Many of us forget that the Balkan Peninsula is a sanctuary for wildlife and biodiversity. A huge amount of Montenegro is covered in forestry, which is a haven for trail seekers and lovers of the outdoors. If wildlife is your thing, you’ll be pleased to know that there is an abundance of it in Montenegro’s wildland. It’s not uncommon to see Roebuck, Fallow and Red Deer skipping through woodland. If you look a little closer, you’ll be certain to see the curious Chamois or marvellous Mouflon. However, what most explorers are keen to catch a glance of is the revered Balkan Lynx, a majestic and critically endangered animal. Keep an eye out for Balkan/European Green Belt signage, as this will indicate certified trails.
The closest National Park to Tivat is Lovćen, from where the county’s name stems. Lovćen National Park not only has special views of the country’s magnificent landscape, but it also holds historical importance as Prince Njegoš, a prominent Montenegrin poet and philosopher, was encased in a Mausoleum upon his death within Lovćen. Hikers will also encounter former military strongholds dotted across this protected land, ranging from the Balkan defence of the Ottoman offensive up to the Great War. So, make sure you don’t neglect a trip to ‘Grna Gora’ (Black Mountain), in the heart of Montenegro.
If you’ve seen photographs of Montenegro’s iconic countryside, it’s probably Lake Skadar. This huge National Park not only boasts the largest lake in Southern Europe, it also boarders some of Albania’s Ramsar wetlands. Its winding rivers curl around its mountainous countryside, which is often flooded, resulting in dream-conjuring and entrancing floating meadows of flora. Moreover, Skadar Valley is crucial to the sustainability of 270 breeds of birds, the majority of which are migratory. Therefore, it’s not uncommon to see bird watchers and people fishing there. Boat tours are available, particularly in the summer months, and are a good way to break up any hiking you have planned.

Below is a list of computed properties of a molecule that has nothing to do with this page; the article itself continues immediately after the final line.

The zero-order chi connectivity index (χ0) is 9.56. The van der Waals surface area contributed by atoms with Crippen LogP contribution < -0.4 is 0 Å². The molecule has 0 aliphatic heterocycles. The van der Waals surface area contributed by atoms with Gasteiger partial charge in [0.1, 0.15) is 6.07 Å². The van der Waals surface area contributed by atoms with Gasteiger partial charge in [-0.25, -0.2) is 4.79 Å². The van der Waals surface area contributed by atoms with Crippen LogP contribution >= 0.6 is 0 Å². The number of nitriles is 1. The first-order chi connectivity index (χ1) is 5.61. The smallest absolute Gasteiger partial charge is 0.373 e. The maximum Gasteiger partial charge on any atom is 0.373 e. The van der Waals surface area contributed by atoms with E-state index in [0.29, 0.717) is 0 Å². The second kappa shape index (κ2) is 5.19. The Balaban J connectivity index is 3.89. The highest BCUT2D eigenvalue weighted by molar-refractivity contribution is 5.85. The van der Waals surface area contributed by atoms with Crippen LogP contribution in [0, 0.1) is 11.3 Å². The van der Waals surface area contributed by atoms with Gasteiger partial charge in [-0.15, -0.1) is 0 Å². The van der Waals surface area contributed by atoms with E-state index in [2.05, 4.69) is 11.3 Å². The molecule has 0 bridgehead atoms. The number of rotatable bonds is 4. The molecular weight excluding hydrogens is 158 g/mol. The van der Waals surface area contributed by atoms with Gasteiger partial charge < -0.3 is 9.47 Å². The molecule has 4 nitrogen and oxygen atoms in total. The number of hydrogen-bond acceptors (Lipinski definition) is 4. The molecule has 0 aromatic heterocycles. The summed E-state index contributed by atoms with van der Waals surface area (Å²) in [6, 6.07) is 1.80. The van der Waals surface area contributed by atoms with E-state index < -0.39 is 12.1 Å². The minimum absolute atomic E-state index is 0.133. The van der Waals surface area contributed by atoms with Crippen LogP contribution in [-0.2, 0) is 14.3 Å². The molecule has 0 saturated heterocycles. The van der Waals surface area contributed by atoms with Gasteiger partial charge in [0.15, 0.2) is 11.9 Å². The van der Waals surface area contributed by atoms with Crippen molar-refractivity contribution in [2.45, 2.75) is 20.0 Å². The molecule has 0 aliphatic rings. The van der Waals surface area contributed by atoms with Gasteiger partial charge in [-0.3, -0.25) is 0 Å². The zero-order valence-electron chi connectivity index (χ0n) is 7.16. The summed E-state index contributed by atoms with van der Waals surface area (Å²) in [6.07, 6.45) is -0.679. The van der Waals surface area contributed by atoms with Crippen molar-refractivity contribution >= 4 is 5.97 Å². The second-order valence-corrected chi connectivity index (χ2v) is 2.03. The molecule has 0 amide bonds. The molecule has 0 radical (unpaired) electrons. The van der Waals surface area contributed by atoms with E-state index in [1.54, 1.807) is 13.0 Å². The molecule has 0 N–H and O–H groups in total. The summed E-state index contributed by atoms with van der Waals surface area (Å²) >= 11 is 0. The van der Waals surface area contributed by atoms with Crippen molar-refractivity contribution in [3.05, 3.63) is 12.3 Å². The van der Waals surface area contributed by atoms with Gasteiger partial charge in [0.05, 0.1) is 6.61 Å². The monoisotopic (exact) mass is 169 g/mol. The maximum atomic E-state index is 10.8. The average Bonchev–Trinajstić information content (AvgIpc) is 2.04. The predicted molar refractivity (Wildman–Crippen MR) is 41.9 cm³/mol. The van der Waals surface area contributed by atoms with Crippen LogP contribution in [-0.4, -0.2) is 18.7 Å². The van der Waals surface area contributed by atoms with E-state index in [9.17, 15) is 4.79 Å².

Durmitor is the last of the National Parks to check out on our list. Situated in Montenegro’s North West and part of the Dinaric Alps, you are certain to be blown away by the contrast between rolling green meadows and formidably impressive snow-laden mountains. The closer you get to Bosnia’s border, the better chance you’ll have of seeing brown bears and wolves.
Horseback riding is a great way to discover the countryside and there are several fine trails in Oraovica, near Podgorica, which showcase forests and lakes… a real off-the-beaten-track experience! A particular highlight is Lake Komani, where mountains stretch across Montenegro and Albania and old roads and relics are still intact along several routes. If you’re keen to spice up your holiday and make it a little more romantic, then beach rides are a must, we recommend Velika Plaza (Long Beach) in Ulcinj for stunning scenery and a fresh ocean breeze.
If you’re looking for a combination of culture, R&R and activities then Montenegro has got you covered. Pick and choose from the list of recommendations above or extend your originally planned 1 week in Montenegro to a couple so you can tick them all off your list. Have a look through our selection of holiday villas in Montenegro, or chat to our concierge team for help.